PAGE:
Recently I posted about the new children settling in our Montessori 3-6 classroom and many of you contacted me for tips and advice on how to normalise a Montessori classroom.
Normalisation is a natural process with takes place in a child when they begin to intensively concentrate on an activity. Through concentration, the wanted and unsettled behaviours in a child will (magically) melt away.
Teachers don’t normalise children, it’s the children who normalise themselves through work. Our duty as teachers is to prepare the environment and invite/present the right activities that will capture the child’s interest and begin the process of normalisation.
If you are starting off a new classroom or settling new children, I recommend the following steps .
Step 1: Prepare the Environment
Before the school starts, make sure your environment is properly prepared with the materials and motives that will call the children to work. You want to have enough interesting materials that the child becomes captured by the work. Remember, many new children have not yet build extended concentration, they can only work on one thing for a short time. So make sure you set up plenty of quick activities that they’ll be successful doing themselves.
Usually in the first two weeks we add a ‘beginners’ shelf which contains puzzles, blocks, animals and simple activities which the child may already be familiar with at home. These activities don’t need to be presented and the child can take them at any time. We show them the shelf which contains them.
Step 2: Grace and Courtesy
Grace and courtesy is an essential part of the Montessori curriculum and should be taking place daily throughout the year. In these grace and courtesy sessions, we gather a small number of children and demonstrate positively the ‘how’ of everything in the classroom; how to push in your child, how to ask a teacher for help, how to walk in the classroom, how to interrupt someone who is talking…the list goes on.
During the first weeks of school, grace and courtesy will need to be done several times a day. Through these lessons the children develop a clear understanding of how they can interact with the environment and others.
Make sure your grave and courtesy is regular, consistent, focused on what the children actually need and consistently followed through during the session time.
Grace and courtesy is crucial for the settling of a class and children. Make it a top priority on you list and ensure it is happening daily in your classroom. I’ve visited far too many unnormalised classrooms, where during my observations I didn’t see a single grace and courtesy lessons.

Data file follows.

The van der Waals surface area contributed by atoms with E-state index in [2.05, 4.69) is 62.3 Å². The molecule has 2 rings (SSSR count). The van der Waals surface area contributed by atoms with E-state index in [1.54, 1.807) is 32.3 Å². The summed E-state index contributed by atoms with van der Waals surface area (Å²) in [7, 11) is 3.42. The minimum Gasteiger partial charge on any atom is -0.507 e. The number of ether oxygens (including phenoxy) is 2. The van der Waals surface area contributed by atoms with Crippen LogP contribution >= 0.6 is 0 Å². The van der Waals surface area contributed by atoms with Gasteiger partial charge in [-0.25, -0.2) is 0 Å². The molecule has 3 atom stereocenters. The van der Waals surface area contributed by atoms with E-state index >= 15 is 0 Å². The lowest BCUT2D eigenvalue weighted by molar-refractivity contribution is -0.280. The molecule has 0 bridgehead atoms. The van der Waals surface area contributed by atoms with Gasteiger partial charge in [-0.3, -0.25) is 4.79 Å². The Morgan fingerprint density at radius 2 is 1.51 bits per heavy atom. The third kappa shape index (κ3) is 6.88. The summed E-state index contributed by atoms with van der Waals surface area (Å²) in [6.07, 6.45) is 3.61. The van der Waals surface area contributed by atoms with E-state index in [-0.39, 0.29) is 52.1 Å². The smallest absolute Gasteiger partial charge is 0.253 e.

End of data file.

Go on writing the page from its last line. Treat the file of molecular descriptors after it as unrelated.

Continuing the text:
Step 3: Observe the Children’s Interest
When you start a new classroom or are settling in new children, it’s easy to get stuck in the mindset of ‘I have to present everything’ to settle the classroom. New children do need lots of presentations in the first few days, however make sure you always leave time to observe the children. A presentation which is intentionally chosen base on an interest you’ve observed, is far more effective at inducing concentration than 5 random lessons you plan and present.
When you observe a child try to find out what materials and lessons interest them. You may notice them watching another child working, hovering at a particular shelf or observing you present to another child. Take notes of all these incidents and use them to inform your next lesson.
Step 4: Prepare Lots or Practical Life Activities
Make sure your practical life area is ready and exciting. Practical Life is the foundation for all other learning that takes place in the classroom and prepares the child for work in other areas. Often we observe deep concentration in children while working on practical life activities. Lessons like cutting apples, making orange juice, polish wood, cleaning windows capture the interest of the children and bring about a deep level of concentration.
Through this concentration, the process of normalisation with begin.
Step 5: Work Together as a Team!
I can’t stress this point enough, when you are working on normalising a classroom it’s essential that all team members work together, have good communication and are consistent in their practice. Make sure you set regular meeting times, daily in the first week, to discuss any issues that arise in the classroom and take a deeper look at each child.
Each team member has something valuable to contribute. Take the time to hear what others observed. Discuss and agree on all steps. Make sure everyone understands the procedures and agreed methods to guide the children.
Consistency is the key!